The presence of a certain communicative component in the Analects and in the overall Confucian perspective has had its fluctuations in the specialised bibliography, always within the very modest quotas of attention. Although it has ←1 | 2→been relatively common to refer to some passages linked to the use of languages, this has not prevented the emergence of objections of varying magnitude. For Guoxi (2009) this is neither an easy nor an immediate task. He warns about the polysemy of the term “speak” in the ancient classical tradition of Chinese thinking, not always directly equivalent to its current uses, even less so within the Western tradition. So much so that he distinguishes at least five semantic levels in traditional Chinese “speaking”, which would correspond to the contents of “fact”, “knowledge”, “truth”, “sense” or “thing”. For Gouxi, the verbal activity (speaking) in Confucius unfolds on the first three levels. This is only partially true. As it will be further discussed, Lu’s teacher incorporates other dimensions of communicative activity, directly related to the social activity of the exemplary individual.

Chang (1997) seems even less convinced that Confucius’ work has an intrinsic interest in language and communication. The presence of such issues in the literature would not be due to the core of the Confucian contribution, but to what he considers to be an insistence on extracting social readings from Confucius. Therefore, he advocates a relatively limited list of concerns, concentrating on the word as a referent of morality, the censorship of verbal ornamentation, the rules governing verbal decorum and the preponderance of acts over their linguistic manifestations. It is true that Chang (1997) seems more interested in criticising the communication of what he calls “Confucian societies” than really getting into the communicative question within the Confucian conceptual universe.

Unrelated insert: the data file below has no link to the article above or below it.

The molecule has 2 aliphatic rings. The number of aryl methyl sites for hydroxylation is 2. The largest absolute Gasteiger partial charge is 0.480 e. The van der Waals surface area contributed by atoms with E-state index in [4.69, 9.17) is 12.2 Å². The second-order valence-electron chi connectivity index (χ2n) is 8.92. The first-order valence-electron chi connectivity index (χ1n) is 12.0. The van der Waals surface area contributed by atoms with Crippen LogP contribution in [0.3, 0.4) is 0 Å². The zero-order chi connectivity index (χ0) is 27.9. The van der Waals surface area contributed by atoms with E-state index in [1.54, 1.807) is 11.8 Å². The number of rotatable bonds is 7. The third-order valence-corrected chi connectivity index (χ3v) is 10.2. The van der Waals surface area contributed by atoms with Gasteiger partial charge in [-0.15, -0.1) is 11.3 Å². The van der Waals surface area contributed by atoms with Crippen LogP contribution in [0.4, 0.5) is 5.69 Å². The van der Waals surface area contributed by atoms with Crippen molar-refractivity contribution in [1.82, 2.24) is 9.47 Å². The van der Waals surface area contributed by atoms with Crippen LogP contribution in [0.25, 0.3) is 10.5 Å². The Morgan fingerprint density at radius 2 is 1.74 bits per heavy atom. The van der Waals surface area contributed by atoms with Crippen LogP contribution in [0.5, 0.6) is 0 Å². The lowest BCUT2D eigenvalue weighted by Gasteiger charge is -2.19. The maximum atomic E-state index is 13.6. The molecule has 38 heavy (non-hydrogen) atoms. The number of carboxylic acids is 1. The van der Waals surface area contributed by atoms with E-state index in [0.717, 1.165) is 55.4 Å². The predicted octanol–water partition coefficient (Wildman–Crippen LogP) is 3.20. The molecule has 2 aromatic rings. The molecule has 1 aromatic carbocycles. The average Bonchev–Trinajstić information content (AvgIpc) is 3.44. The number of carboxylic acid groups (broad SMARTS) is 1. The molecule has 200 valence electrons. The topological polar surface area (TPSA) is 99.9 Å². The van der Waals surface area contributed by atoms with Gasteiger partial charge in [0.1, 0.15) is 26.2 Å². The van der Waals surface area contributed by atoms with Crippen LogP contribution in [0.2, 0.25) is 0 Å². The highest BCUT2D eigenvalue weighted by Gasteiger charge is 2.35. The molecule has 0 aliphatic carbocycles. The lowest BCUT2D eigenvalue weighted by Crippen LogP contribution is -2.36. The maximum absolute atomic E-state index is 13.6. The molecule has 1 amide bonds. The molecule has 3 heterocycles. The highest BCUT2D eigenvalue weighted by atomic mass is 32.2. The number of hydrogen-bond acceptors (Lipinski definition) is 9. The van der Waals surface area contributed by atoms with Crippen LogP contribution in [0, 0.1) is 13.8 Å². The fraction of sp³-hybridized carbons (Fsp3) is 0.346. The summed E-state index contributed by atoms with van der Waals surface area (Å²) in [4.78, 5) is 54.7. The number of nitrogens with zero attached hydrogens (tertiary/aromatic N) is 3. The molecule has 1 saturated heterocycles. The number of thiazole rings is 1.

However, this has not always been the case, especially since 2000. The bibliography also includes more specific approaches to language and communication in Confucian texts. These studies have at least provided a general framework on which to build more specific future research. Kejian (2002) and Jiaqian (2005) make a general approach to the linguistic issue in Confucius. Zhiping and Yanyun (2004), on the other hand, address the issue of the ownership of language use from the Confucian perspective. Yongkai (2001) and Lei (2007) deal with the rectification of names, one of the central themes in Chinese philosophy at the time. Quiao and Min (2009) take a more specific approach to the projection of language within Confucius’ philosophical scheme. They distinguish three main functions. At the base, it would act as a transmitter of communication, on which the other two, its ethical and political functions, are based.

Of course, I respectfully but firmly disagree with these perspectives. I have approached the Analects on several occasions, although I have only now finished giving it a systematic format. During this time, my conviction that language occupies a nuclear place in the ethical system developed in the work has been ←2 | 3→reaffirmed. By using the word “nuclear”, I do not mean the key to explaining the whole of Confucius’ intellectual legacy. I do mean that, in any case, it is associated with the major issues addressed therein, playing a determining role, both in its delimitation and in its projection towards social dynamics.


XII, 92
ISBN (Hardcover)
Publication date
2022 (July)
Confucius History of linguistics History of culture Ethnography of speech Sociolinguistics Chinese philosophy Communication Ethics
New York, Bern, Berlin, Bruxelles, Oxford, Wien, 2022. XII, 92 pp., 2 color ill., 2 tables.

Biographical notes

Francisco García Marcos (Author)

Francisco García Marcos, PhD in philosophy (University of Granada, Spain), is a specialist in sociolinguistics, applied linguistics, and history of linguistics. He is Professor of Linguistics at the University of Almería (Spain), and he has also taught at UNED (Madrid), Kiel (Germany), and Granada (Spain).


Title: Communication in the Analects of Confucius